You can swim, hang out on the beach, surf (there are a surf school and board rentals), or stroll along The Cabbage Tree Bay Eco-Sculpture Walk to other beaches such as Shelly Beach at the other end of the path.
There’s even a really nice oceanside pool along the way, and it’s fun seeing how many of the sculptures you can spot along the way — some of them are really small!
Day Trip to the Blue Mountains
This was definitely a highlight of our stay in Sydney. The World Heritage area is densely forested, with peaks and valleys that definitely cast a blue hue against an often misty sky. We rented a car for the day, but you could also easily do this trip by train, as station stops are at several of the major sites, or by tour coach and public buses that go out there.
The Three Sisters is the Blue Mountains’ most spectacular landmark, located at the town of Katoomba. This rock formation with three peaks jutting majestically more than 900 meters into the sky is named from an Aboriginal legend, which has it that three sisters, ‘Meehni’, ‘Wimlah’ and Gunnedoo,’ were turned to stone.
The lighting of the Three Sisters changes throughout the day, including floodlights until 11 pm, making different and spectacular views at various times.
You can also take a little pathway down to the Giant Stairway and Honeymoon Bridge, which leads out to a tiny, towering rock outcropping that’s visible from the observation platform above Three Sisters.
Some of my other favorite spots in the Blue Mountains were Wentworth Falls and the charming town of Leura, filled with cute little shops, bookstores, cafes and cultural venues. If you wanted to make an overnight trip of the Blue Mountains, I think Leura would make a most charming place to spend the night.
Brisbane Region, Queensland
Just an hour and a half flight from Sydney, Brisbane isn’t as large and therefore more manageable; but still a vibrant, cosmopolitan city in its own right.
A great way to get started making Brisbane’s acquaintance is by taking a free Brisbane Greeters tour, led by locals who love their city and showing it off to visitors.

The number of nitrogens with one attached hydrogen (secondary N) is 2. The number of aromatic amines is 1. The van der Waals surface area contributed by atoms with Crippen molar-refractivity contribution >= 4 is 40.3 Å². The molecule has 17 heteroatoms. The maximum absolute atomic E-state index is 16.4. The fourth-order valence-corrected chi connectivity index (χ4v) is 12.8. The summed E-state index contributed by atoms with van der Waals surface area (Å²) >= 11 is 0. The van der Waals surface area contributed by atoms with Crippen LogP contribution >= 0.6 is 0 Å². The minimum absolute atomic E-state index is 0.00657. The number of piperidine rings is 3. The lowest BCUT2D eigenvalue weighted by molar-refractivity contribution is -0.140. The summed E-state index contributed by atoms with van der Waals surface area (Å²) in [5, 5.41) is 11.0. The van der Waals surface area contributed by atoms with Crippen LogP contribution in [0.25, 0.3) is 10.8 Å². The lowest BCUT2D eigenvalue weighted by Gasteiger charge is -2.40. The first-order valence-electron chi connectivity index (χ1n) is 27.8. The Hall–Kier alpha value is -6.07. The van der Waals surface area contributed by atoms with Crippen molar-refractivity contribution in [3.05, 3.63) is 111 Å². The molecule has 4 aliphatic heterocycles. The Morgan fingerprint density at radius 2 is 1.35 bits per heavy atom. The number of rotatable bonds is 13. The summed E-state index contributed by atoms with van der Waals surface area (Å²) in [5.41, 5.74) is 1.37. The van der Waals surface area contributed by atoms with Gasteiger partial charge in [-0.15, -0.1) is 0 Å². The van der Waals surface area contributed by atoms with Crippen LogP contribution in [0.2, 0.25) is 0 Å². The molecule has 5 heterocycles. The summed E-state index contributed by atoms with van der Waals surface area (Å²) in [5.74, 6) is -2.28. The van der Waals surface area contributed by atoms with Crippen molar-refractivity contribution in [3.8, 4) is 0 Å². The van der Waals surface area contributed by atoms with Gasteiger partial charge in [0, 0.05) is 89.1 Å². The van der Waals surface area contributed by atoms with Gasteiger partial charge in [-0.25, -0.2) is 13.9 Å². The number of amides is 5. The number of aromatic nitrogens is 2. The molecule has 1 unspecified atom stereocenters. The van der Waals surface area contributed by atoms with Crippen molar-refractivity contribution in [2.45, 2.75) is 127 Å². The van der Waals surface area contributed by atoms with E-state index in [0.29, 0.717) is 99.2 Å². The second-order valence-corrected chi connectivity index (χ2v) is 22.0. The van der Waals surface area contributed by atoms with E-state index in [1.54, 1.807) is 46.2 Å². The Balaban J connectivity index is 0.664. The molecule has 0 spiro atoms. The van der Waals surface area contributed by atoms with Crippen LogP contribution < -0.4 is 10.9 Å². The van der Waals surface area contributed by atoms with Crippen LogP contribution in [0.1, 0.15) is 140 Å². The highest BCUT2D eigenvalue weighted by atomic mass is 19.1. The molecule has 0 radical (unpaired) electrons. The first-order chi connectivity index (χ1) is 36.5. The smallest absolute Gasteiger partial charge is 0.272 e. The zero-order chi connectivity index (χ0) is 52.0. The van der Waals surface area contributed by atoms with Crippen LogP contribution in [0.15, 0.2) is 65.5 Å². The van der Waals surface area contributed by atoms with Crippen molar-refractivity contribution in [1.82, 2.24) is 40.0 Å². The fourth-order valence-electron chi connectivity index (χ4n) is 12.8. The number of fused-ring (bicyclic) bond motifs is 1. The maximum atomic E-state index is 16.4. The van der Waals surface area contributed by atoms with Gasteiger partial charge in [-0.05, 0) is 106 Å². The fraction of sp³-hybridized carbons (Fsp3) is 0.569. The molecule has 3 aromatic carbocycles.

They also offer various themed tours — for instance, we took the public art-themed tour and really loved it, and getting to know our guide, Charlie.
Lone Pine Koala Sanctuary
This was the highlight of my Brisbane visit, and one of the best experiences of my time in Australia.
This sanctuary is one of the best in the world, and is the world’s first and largest one for koalas, with around 130 of the adorable creatures.
Like good wildlife sanctuary organizations, there is a major conservation and education component at Lone Pine. There are a large number of unique-to-Oz creatures that reside here, from the koalas to kangaroos, wallabies, platypuses, kookaburras, Tasmanian devils and more.
A variety of interactive talks and shows are held each day, such as the Raptor Free Flight, Sheep Dog show, Koala Keeper talk and more.
But the absolute best part of the day there came in two opportunities: one, to actually hold a koala and even get your photo taken with it; and two, to hand-feed the kangaroos, which are plentiful here.
Honestly, I kept saying over and over it was the best day ever, like some of my childhood dreams were coming true. I’ve always been fascinated by wildlife, and at one point thought I might become a zoologist or marine biologist.
Moreton Island Day Trip
Located about an hour by ferry from Brisbane on the Queensland coast of Australia, 98% of Moreton Island is protected national park.
This is important because there are a number of species that live here, and whose habitats are being severely threatened by trash and pollution.
Sea turtles, dolphins and the quizzical dugong all live in these coastal waters.
The Tangalooma Island Resort occupies the only 2% of the island that is developed — and as an ecotourism initiative that is doing a lot of things right.
The entire resort has a very casual, easygoing, chill vibe; and the educational aspect is front and center in all the things they do. It’s approachable and friendly, much like the Aussies themselves.
There are a lot of activities you can do on Moreton Island, from kayaking, paddleboarding, and parasailing to sand dune sledding and helicopter scenic rides.
A top experience here is the chance to feed the wild bottlenose dolphins that live in these waters. The team here knows each dolphin by sight and name; not because they are tagged — they are wild dolphins, after all, and not controlled or interfered with in any way.
But each dolphin’s dorsal fin is completely unique, like a person’s fingerprint, and they know all the dolphins who live in these waters.
In our nighttime dolphin feeding, we were approached by Tinkerbell, the bossy alpha matriarch of the pod. We were given a fish each to hold in our left hand, approached very slowly into the thigh-deep water, and then held our fish under the water.
Tinkerbell, who along with about eight other dolphins had been swimming up in the shallow water waiting for the nightly snack, approached and so gently took the fish from between my fingers.
Her touch was delicate, almost — what an amazing experience!
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Shelley Seale is an Austin, Texas-based freelance journalist who writes about lifestyle, travel, health, education, business, and nonprofit issues. She has written for National Geographic, USA Today, Andrew Harper Traveler magazine, Yahoo, CNN, the Austin Business Journal, Austin Woman, and many others. Her favorite quote is by Helen Keller: “Life is a daring adventure, or nothing at all.”